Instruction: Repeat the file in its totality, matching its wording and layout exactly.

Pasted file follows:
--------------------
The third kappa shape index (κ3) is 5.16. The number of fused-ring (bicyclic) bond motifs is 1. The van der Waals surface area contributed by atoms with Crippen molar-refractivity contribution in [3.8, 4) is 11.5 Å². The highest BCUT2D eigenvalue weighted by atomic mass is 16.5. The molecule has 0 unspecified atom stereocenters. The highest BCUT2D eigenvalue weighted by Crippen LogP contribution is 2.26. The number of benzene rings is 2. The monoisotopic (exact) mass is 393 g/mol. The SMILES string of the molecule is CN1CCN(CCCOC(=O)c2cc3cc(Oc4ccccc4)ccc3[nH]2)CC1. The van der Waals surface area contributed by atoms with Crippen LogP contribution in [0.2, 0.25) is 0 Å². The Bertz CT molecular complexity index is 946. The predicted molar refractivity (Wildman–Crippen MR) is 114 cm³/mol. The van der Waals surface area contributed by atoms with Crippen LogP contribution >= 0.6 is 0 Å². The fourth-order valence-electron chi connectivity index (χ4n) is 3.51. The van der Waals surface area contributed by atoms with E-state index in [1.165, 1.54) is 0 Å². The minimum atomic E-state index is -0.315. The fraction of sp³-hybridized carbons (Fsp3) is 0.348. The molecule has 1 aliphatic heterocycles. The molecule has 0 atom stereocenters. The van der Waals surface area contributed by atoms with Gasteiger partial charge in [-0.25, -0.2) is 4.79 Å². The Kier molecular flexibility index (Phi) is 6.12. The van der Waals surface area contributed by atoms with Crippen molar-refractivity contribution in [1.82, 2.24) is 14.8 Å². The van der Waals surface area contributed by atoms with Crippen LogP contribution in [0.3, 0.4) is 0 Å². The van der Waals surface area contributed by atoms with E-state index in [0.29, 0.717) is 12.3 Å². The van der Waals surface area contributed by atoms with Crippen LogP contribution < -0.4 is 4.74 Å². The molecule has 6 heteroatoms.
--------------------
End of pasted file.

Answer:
The third kappa shape index (κ3) is 5.16. The number of fused-ring (bicyclic) bond motifs is 1. The van der Waals surface area contributed by atoms with Crippen molar-refractivity contribution in [3.8, 4) is 11.5 Å². The highest BCUT2D eigenvalue weighted by atomic mass is 16.5. The molecule has 0 unspecified atom stereocenters. The highest BCUT2D eigenvalue weighted by Crippen LogP contribution is 2.26. The number of benzene rings is 2. The monoisotopic (exact) mass is 393 g/mol. The SMILES string of the molecule is CN1CCN(CCCOC(=O)c2cc3cc(Oc4ccccc4)ccc3[nH]2)CC1. The van der Waals surface area contributed by atoms with Crippen LogP contribution in [0.2, 0.25) is 0 Å². The Bertz CT molecular complexity index is 946. The predicted molar refractivity (Wildman–Crippen MR) is 114 cm³/mol. The van der Waals surface area contributed by atoms with Crippen LogP contribution >= 0.6 is 0 Å². The fourth-order valence-electron chi connectivity index (χ4n) is 3.51. The van der Waals surface area contributed by atoms with E-state index in [1.165, 1.54) is 0 Å². The minimum atomic E-state index is -0.315. The fraction of sp³-hybridized carbons (Fsp3) is 0.348. The molecule has 1 aliphatic heterocycles. The molecule has 0 atom stereocenters. The van der Waals surface area contributed by atoms with Gasteiger partial charge in [-0.25, -0.2) is 4.79 Å². The Kier molecular flexibility index (Phi) is 6.12. The van der Waals surface area contributed by atoms with Crippen molar-refractivity contribution in [1.82, 2.24) is 14.8 Å². The van der Waals surface area contributed by atoms with Crippen LogP contribution in [0.3, 0.4) is 0 Å². The van der Waals surface area contributed by atoms with E-state index in [0.29, 0.717) is 12.3 Å². The van der Waals surface area contributed by atoms with Crippen LogP contribution < -0.4 is 4.74 Å². The molecule has 6 heteroatoms.